Q: We have a quarter horse
stallion currently in training with a very well known trainer in Texas. He is
being shown in hunter under saddle classes. This trainer insists on using eggbar
shoes with a wedge because the horse doesn't grow enough heel. The problem is
now the horse has developed a quarter crack. Could the quarter crack be the
result of the eggbars? The horse is 4 yrs.old and had been last year without any
problems, but that was with a different trainer and regular shoes.
A: Could egg bar shoes result in
quarter cracks? Not if properly applied. Quarter cracks are almost always the
result of an improperly balanced hoof, regardless of the type of shoe used.
You stated that your trainer insists on egg bar shoes with a wedge. I am not
clear as to what you mean by "with a wedge". If you are referring to
wedge PADS, your trainer is insisting on incorrect shoeing. If you were
referring to an egg bar shoe with a wedged heel, your trainer would be correct,
providing that the shoe is not aluminum.
I would venture to say that even though you said your horse had no problems with
regular shoes, your horse was probably already loosing heel with them. Read my
Q&A "NONEXISTENT HEELS". It deals with
developing heel using a shoe called the dropped down egg bar shoe. This shoe is
also discussed and illustrated on the Q&A "BOWED TENDON
ON HIND LEG". This shoe has been highly successful for me in growing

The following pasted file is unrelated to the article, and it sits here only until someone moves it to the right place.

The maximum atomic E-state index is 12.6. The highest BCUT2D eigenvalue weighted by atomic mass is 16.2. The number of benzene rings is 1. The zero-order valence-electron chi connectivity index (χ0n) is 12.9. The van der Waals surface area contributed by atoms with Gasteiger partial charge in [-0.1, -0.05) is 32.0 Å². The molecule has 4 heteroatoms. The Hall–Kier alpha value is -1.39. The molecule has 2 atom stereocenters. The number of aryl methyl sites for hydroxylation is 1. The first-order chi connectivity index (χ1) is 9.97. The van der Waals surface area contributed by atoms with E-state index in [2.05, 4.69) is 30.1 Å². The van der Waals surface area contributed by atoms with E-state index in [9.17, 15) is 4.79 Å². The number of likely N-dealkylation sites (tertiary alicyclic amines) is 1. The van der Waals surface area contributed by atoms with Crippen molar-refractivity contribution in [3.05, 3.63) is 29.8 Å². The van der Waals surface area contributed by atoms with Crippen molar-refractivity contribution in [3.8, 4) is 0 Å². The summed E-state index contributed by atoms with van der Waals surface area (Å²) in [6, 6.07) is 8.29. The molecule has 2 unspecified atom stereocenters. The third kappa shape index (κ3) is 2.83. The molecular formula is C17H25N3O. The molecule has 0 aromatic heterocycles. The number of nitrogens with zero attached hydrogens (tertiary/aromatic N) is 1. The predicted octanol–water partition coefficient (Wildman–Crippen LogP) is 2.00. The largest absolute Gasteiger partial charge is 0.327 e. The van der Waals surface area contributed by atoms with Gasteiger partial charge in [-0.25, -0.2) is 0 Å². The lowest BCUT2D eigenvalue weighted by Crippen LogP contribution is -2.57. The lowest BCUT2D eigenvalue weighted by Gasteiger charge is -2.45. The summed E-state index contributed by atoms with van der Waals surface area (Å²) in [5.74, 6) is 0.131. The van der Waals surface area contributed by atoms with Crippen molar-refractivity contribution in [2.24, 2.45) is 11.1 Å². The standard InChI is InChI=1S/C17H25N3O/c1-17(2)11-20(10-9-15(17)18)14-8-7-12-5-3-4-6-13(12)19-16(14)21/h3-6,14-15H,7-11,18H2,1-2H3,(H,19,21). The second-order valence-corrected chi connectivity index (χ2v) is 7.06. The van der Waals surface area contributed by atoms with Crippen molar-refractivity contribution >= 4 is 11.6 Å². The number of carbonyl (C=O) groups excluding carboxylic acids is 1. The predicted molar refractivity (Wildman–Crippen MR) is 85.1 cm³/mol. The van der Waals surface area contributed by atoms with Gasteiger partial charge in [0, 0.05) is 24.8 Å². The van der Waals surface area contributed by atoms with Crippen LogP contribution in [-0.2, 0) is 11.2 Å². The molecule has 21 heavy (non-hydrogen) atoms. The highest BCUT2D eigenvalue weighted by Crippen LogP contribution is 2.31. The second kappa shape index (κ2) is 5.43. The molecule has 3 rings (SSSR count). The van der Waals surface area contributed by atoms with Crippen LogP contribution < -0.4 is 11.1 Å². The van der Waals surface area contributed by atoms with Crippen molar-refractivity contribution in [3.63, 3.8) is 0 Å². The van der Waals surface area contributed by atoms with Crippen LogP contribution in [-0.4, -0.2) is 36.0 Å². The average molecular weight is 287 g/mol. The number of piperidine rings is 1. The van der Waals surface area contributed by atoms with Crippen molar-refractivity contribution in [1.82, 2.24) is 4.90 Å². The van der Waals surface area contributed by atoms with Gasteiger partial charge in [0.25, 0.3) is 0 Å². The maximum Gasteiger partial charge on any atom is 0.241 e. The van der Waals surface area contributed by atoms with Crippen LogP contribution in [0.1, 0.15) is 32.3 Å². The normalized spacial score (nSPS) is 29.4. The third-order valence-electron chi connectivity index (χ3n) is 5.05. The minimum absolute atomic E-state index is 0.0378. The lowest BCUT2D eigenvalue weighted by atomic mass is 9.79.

heel in horses that have no heel. However, the horn tubules must be cut back to
where they are not lying in a horizontal plane. They must be in a vertical plane
to grow heel with ANY shoe. Competent Certified Journeyman Farriers will know of
which I speak. If your farrier doesn't know what I am talking about, then you
need a new farrier or you need to educate the one you have. You can educate him
by having him e-mail me or call me on the telephone and talk to me directly.
Your horse is a young one and growing heels on him should not be a tremendous
undertaking. It won't happen over night, but you should be able to put heels on
a horse like this in 6 months of corrective shoeing.
To summarize: back up the break-over, extend the dropped down egg bar shoe to
the bulbs, and re-set approximately every 5 weeks. In 3 or 4 shoeings you should
see tremendous amounts of heel growing. I would also like to recommend HT-20 by
Vita Flex Nutrition for its biotin and other hoof-building ingredients.
The American Blacksmith